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Why you should play the beta for Street Fighter’s bizarre cousin

The story of Fighting EX Layer

Arika Co. Ltd.

A free beta of a fighting game by the odd title Fighting EX Layer recently appeared on the PlayStation Store with little fanfare or hype. What you might not know about this unassuming indie is that it’s a bizarre, secret cousin of the Street Fighter franchise.

Arika, the developer of this game and its 1990s progenitor Street Fighter EX, has released an early beta for PlayStation Plus users that runs until Christmas. A fighting game this early in development, and one with such far-reaching new ideas, is going to be a little bit of a mess … but that’s what’s exciting about it.

Here’s what you need to know.

Despite the title, it’s basically Street Fighter EX

Though Street Fighter EX was a divisive game among fans at the time of its release back in the ’90s, the series has since gained some appreciation among genre aficionados for its straightforward play, unique mechanics and oddball characters. Street Fighter EX2 Plus is still being played in small tournaments around the world, in fact. It’s not a huge scene, but it’s a scene.

Arika Co. Ltd.

Arika kept the rights for all of the material it created specifically for the Street Fighter EX series, like the spandex-suited superhero Skullomania. Arika has always been able to make, and has made, spin-off games away from the Street Fighter banner. It’s an odd situation that comes from a very smart business deal where Arika used Street Fighter characters to help launch its own oddballs.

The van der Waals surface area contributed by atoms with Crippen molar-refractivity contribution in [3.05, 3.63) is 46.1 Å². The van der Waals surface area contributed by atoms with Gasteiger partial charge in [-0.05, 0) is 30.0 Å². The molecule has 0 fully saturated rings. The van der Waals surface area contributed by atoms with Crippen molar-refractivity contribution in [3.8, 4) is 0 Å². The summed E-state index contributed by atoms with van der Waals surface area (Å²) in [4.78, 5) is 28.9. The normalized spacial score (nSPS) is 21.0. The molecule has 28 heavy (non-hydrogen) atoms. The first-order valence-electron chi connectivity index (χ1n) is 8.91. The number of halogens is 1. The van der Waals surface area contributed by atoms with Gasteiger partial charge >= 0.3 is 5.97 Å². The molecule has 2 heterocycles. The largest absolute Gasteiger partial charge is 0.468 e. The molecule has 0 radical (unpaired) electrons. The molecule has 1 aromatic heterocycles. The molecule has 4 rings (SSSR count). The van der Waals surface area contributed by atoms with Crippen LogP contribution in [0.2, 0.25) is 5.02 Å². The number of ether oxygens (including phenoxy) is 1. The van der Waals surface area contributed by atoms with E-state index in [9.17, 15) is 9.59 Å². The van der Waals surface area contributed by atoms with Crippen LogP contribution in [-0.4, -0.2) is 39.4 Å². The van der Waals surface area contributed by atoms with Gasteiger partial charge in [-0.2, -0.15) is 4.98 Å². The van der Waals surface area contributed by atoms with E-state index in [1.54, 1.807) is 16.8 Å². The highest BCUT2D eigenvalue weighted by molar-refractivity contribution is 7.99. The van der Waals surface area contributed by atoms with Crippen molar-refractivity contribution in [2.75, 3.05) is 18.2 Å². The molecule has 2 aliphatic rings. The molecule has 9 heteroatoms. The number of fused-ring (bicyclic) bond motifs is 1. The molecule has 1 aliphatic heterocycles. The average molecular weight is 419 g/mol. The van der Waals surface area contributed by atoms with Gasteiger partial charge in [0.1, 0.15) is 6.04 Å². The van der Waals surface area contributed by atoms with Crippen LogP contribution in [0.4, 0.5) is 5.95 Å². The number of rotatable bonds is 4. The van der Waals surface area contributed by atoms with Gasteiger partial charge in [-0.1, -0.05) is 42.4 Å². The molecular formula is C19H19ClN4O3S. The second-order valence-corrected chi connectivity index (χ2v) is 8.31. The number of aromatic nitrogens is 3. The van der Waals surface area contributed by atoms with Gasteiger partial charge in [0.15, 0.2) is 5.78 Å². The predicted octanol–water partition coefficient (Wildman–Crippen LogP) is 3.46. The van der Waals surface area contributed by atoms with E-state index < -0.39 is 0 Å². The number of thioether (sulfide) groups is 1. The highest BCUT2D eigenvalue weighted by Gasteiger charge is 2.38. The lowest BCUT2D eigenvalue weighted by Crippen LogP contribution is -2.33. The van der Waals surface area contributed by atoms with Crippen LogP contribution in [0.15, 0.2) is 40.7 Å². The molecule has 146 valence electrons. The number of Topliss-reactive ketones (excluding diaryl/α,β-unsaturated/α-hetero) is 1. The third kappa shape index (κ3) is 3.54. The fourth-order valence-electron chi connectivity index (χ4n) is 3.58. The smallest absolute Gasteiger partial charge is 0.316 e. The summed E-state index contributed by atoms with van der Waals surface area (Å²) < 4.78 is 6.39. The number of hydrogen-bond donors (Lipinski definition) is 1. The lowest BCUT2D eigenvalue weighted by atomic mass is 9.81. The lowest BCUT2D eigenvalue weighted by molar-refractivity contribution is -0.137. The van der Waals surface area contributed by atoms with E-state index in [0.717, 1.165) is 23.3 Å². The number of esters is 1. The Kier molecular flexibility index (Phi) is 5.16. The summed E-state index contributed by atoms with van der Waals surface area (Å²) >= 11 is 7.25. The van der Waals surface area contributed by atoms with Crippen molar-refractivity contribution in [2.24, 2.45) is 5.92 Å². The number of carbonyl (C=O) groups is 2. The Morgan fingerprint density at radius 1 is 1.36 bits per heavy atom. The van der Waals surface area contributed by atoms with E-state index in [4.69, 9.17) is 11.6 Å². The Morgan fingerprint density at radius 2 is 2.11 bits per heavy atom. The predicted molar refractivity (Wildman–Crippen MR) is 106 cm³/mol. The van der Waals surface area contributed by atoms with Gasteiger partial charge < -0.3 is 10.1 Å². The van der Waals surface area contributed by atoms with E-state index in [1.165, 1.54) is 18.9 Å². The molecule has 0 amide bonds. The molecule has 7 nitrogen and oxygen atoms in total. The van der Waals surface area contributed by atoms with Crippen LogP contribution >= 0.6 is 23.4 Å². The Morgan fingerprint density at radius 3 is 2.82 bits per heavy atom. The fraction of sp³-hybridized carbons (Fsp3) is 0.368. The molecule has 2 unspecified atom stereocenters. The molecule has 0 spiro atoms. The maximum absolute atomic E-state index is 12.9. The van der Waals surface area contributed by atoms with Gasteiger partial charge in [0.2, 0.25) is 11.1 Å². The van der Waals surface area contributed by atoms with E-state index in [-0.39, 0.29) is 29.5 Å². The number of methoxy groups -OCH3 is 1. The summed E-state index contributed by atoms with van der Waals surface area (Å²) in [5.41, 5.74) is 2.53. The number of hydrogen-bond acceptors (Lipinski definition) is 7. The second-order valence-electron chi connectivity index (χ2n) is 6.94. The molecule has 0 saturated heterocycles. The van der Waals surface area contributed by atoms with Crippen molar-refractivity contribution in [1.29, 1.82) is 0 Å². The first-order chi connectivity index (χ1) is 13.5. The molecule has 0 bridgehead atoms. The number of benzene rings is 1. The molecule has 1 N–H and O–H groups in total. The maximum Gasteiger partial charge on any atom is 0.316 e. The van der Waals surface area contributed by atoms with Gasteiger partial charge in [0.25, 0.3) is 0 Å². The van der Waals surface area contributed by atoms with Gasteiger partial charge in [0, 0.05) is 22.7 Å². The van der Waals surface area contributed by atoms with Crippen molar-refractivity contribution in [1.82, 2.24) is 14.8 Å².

Fighting EX Layer is effectively a sequel to Street Fighter EX without Ryu, Ken and the rest of the Capcom-owned gang. The beta provides six characters and a simple dummy mode practice mode while you queue up to fight against other players online. It’s a barebones beta meant to test the game’s online play and balance, which is already running more smoothly than, say, Street Fighter 5’s.

Arika has chosen the “if it ain’t broke” route after 20 years away from fighting games, leaving the game’s controls and moves almost entirely intact. It’s a very comfy fit for anyone who played Street Fighter EX in the PlayStation days.

Arika also has a plan B for those who didn’t.

The game gives you the option to play with simplified “progressive” controls, replacing the well-known and newbie-killing “hadoken” motions with simple commands like “forward + punch” and “back, then forward + punch” for special moves.